The criteria I have established for this sample: players who have reached the top rungs of their peer group at least once by making what is essentially the final table of an event at least once and who have been tested repeatedly against the best of their peers by entering more than a third of the events at the poker world’s premier contest, should be rigorous enough for us to make some generalizations about the group, however. First, it should be pointed out that having a tournament ITM in the range of the top players in the world doesn’t necessarily make you profitable. If you’re spending a significant portion of your winnings from one tournament on the buy-in for a larger tournament, then your tournament play by itself probably isn’t profitable. A number of the players on the list fall into that category. They might have made up for losses in the WSOP during the year by other tournaments or cash play, but the series itself was a loser. In fact, of the 97 players in the study group, 40 booked losses for the series despite having one or more cashes. Of the 57 players in the group who finished the series in the black, most of them (33) were profitable only because of their largest win; Take it away and they fall into a hole of red ink. Two players were profitable, but just barely, in the black for probably (far) less than their expenses for food and/or accommodation.
One trend that was obvious throughout the work I did to collate this data was the influence of large buy-in events like The Poker Players Championship ($50,000), the Heads-Up Championship ($25,000), and the ten $10,000 Championship events culminating in the Main Event. Many of the players on the losing side of the study would have been in the black (or at least a lot closer to even) had they not played several of those events. Doubtless, many of them could afford to, because they could make up the money elsewhere, but it looking through the individual player statistics does provide an object lesson in bankroll management for those of us inclined to take a shot at a big game. Over and over.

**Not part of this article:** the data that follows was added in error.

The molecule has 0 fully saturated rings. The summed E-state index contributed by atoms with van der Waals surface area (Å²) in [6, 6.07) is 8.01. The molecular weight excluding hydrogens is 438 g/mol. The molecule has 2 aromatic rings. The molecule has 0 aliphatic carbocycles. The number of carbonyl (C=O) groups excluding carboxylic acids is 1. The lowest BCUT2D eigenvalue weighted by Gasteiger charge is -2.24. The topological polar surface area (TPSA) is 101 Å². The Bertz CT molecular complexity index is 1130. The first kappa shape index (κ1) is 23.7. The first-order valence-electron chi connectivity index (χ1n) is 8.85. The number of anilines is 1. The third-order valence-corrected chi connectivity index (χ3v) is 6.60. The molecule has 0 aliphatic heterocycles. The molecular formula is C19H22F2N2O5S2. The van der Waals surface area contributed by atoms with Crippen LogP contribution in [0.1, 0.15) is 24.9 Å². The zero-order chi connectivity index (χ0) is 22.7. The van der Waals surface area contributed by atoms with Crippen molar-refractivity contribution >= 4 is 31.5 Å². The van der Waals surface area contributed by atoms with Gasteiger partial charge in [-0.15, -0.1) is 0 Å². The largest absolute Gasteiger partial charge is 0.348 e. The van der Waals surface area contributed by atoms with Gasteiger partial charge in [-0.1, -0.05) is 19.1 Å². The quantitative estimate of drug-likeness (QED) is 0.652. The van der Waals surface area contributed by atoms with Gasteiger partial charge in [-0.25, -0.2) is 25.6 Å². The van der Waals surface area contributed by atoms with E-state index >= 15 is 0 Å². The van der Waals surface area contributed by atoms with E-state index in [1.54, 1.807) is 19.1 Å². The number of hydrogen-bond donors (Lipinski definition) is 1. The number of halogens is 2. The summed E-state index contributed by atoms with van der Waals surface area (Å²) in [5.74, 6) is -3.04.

A final note: These are only players who entered twenty or more events and made the top nine positions in an event. Undoubtedly, there are many more players who entered twenty events and had profitable years without making the top nine of an event (72nd place in the Main Event paid more than first place in the $1,500 2-7 Draw Lowball event). There are undoubtedly players who lost more than the players in the sample, as well, not having gotten one of the top prizes in an event during the year. But I think this group provides as good a look into the statistics of top poker players as I’m likely to get without access to the entire WSOP database.
Below is the sample of players who entered 20 or more events during the 2011 WSOP and placed in the top nine positions of at least one event, sorted by the number of events entered and the number of cashes.
|David ‘Bakes’ Baker||32||4||12.5%|